That is the word of encouragement to the church today, represented so vividly in those faithless, weary disciples. The church can be so discouraged in the work. It is such a struggle. Often the church is inclined to give up, for no one, it seems, wants the truth. The church must hear this word then: “Cast the net.” Preach the Word, the life-giving, world-destroying, powerful resurrection Word of the gospel of Jesus. Preach that Word and do not give up and do not say: “I am going away to fish.” Preach the Word! And the risen Lord from the shore of heaven gives the word of direction, the word of power. That Word will draw the multitude of fish into the net. It will do that; it cannot fail. Sinners will be brought to repentance and faith, and the ungodly will be condemned. Jesus Christ will build His church. Of that there is no doubt.
Casting the net of the gospel, the church need never be discouraged, need never say it is too much, and need never fear. Rather the church must hear the Word: “Come and dine.” Another miracle greeted the eyes of the weary disciples as they came to shore. There was a fire of coals, and on it a fish and some bread. It was all prepared for them by the risen Lord. They did not have to go fishing at all. How little faith they really had. Jesus has the food all ready for them. O yes, it served to reveal the Lord to them. We read that none dared ask Him who art thou; they knew it was the Lord. But it also served to encourage them in the great task which lay before them as apostles and preachers of the gospel of Jesus Christ. “Come and dine” means (though they did not understand at the moment) “I will provide.” Jesus is saying to them in effect: “I will be with you alway even unto the end of the world. Preach the Word then, and take no thought for your life, what ye shall eat, what ye shall drink, or what ye shall put on. Just preach the resurrection Word.”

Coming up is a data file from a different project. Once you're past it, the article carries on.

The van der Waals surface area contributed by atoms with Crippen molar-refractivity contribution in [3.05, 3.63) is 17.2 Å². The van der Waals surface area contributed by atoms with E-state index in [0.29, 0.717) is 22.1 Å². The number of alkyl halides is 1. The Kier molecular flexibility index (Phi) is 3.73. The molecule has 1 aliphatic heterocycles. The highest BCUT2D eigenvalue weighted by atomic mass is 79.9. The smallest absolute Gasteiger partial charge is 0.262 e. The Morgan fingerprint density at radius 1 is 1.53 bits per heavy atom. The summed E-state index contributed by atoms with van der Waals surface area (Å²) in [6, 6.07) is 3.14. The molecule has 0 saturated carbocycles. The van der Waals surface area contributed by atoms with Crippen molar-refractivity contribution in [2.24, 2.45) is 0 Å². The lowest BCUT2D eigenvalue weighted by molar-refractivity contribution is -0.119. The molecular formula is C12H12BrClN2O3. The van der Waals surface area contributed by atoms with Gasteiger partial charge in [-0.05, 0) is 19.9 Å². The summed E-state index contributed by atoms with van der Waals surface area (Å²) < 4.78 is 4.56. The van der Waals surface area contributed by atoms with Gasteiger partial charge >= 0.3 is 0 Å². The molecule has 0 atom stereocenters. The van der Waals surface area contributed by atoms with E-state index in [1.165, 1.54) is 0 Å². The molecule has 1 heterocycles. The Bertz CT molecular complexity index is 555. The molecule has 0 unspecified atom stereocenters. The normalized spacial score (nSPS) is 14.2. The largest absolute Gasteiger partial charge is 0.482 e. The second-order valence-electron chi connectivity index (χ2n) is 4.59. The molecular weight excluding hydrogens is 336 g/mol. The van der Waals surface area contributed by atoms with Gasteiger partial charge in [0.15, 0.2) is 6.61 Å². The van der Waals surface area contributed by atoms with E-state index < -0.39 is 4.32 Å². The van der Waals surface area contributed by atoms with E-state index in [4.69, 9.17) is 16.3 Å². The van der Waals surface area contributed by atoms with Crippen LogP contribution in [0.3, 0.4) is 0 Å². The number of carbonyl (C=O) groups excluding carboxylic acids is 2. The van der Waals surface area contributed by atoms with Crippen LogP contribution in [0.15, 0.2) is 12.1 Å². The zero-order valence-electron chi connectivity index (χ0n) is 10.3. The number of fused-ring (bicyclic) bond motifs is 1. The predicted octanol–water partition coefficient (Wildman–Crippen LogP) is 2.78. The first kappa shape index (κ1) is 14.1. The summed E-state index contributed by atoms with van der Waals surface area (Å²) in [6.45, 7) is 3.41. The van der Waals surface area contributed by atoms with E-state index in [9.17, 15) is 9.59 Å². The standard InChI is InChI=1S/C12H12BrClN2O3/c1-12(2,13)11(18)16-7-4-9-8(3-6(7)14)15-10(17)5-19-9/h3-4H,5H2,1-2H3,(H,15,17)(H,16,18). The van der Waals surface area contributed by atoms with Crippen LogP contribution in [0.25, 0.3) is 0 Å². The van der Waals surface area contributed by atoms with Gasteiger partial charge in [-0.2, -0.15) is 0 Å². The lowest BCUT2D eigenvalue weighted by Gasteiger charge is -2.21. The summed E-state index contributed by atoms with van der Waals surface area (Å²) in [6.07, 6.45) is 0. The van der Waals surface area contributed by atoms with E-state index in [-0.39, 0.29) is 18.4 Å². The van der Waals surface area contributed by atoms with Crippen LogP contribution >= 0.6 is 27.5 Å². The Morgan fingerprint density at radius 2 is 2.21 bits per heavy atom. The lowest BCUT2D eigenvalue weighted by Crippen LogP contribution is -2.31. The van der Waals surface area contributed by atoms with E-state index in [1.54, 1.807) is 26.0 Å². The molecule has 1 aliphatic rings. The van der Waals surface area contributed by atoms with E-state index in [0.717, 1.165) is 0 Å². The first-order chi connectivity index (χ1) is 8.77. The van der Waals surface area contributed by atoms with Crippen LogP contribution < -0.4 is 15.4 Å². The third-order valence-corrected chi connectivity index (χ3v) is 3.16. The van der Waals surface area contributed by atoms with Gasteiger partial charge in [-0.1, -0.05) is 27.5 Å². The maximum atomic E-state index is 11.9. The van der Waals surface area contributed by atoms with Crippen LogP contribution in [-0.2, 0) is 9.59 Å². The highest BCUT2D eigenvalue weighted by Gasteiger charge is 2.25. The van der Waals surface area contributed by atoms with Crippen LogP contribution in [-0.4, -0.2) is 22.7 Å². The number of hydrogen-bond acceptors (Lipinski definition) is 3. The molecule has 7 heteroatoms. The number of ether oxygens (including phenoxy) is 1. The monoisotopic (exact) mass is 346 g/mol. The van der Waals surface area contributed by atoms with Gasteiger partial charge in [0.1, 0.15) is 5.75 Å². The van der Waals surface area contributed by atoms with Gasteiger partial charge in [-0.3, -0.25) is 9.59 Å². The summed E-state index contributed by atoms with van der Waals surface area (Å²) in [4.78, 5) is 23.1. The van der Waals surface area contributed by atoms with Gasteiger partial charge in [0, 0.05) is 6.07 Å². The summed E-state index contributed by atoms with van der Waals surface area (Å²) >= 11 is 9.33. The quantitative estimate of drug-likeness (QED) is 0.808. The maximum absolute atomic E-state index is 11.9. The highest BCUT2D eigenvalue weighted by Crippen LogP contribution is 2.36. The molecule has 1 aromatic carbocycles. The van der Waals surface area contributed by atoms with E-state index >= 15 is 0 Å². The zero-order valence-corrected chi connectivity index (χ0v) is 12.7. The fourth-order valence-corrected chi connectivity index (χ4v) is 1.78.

May the church of our Lord Jesus Christ in these last days hear this word: “Come and dine.” May they hear the word: “Cast the net—preach the Word.” The church does that in the power of the risen Christ and never in its own strength. And the church may be assured that the saints of God will be gathered out of the nations, a church will be built for Christ, and Christ will provide as He gathers by His Spirit and Word out of the whole human race those children to everlasting life. Some day soon the saints of all the ages will come and dine with Him in the glory of the new Jerusalem. That Word is sure, for it is the Word of the risen Lord. Let the church then be on with the task of preaching the gospel wherever the Lord opens the doors and leads the way.